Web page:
Jim Tunney, the dean of National Football League referees, wrote a blog recently that caught my eye. He mentioned how when an NFL defensive player intercepts a pass, most of the defensive unit on the field runs to an end zone for a photo op. These players and many others feel the defensive unit is just taking pride in making a big play.
However, a fan wrote to Tunney, describing such tactics as showmanship and unnecessary. Then he asked how he should explain to his teenage son what pride is and how to define it.
Tunney had a great response: “Pride is like faith. You can’t touch it, but you can see it if you know what to look for. A simile might be that it is like carbon monoxide — colorless, odorless and tasteless. Intoxicating might be an apt word in that pride can be good or bad.”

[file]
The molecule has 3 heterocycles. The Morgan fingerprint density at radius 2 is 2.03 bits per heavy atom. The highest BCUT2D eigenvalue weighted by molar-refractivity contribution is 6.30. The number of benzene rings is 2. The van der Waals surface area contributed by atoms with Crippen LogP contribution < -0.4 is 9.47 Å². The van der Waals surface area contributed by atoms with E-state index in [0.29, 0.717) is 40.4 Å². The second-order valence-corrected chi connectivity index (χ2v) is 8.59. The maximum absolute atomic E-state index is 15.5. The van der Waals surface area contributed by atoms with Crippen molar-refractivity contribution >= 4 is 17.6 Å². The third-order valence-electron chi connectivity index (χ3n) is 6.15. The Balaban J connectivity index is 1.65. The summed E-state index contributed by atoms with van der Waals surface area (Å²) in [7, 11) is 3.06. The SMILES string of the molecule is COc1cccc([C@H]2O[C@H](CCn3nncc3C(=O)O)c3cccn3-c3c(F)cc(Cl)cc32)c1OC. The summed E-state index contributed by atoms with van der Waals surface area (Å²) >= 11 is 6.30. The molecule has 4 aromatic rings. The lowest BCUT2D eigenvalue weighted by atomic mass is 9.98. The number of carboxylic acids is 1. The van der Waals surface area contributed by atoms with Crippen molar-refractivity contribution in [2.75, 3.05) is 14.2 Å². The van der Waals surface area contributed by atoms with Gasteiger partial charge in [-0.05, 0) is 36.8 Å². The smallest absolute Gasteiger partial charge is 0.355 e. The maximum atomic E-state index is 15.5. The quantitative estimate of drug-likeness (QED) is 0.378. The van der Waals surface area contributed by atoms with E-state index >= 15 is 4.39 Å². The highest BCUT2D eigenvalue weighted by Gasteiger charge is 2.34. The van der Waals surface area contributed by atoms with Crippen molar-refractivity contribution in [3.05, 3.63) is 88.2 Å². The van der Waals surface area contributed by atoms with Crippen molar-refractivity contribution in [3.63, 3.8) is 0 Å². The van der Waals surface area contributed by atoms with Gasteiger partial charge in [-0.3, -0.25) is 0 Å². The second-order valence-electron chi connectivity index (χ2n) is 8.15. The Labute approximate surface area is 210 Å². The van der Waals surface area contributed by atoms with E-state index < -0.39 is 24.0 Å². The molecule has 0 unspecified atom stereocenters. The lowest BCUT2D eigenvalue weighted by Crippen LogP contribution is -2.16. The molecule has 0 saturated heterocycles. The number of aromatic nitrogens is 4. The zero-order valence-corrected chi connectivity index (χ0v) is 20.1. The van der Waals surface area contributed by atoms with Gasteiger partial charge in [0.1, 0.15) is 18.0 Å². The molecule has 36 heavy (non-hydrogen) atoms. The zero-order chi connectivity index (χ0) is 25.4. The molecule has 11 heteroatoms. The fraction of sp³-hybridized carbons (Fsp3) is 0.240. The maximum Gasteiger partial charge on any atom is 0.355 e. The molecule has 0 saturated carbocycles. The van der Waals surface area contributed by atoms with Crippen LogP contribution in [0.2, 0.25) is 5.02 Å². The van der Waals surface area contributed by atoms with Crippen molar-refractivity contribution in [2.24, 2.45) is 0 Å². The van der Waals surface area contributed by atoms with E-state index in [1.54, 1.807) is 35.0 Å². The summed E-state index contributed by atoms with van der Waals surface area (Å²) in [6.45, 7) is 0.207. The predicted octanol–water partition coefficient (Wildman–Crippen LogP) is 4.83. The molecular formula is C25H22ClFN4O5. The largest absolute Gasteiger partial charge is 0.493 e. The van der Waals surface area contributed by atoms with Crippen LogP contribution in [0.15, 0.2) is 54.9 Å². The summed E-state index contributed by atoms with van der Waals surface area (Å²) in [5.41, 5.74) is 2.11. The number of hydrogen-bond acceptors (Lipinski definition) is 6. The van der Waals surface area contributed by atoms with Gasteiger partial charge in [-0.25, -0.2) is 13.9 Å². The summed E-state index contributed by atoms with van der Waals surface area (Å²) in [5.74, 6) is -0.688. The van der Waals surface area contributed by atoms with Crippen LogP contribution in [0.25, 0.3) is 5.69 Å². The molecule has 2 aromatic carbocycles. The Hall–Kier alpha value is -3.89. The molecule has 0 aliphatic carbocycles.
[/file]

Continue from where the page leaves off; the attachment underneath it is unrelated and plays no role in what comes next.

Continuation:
Tunney created a PRIDE acronym. “P” was for personal power; “R” for responsibility (not blaming others); “I” for innovation (you predict the future by creating it); “D” is design (an action plan to achieve); “E” for everyone (as in T*E*A*M -Together Everyone Accomplishes More). Each of us needs all of us!
Pride is a complicated emotion. It can propel people to great accomplishments while also causing some to behave horrendously. Some people believe pride is the only disease that makes everyone sick except the one who has it.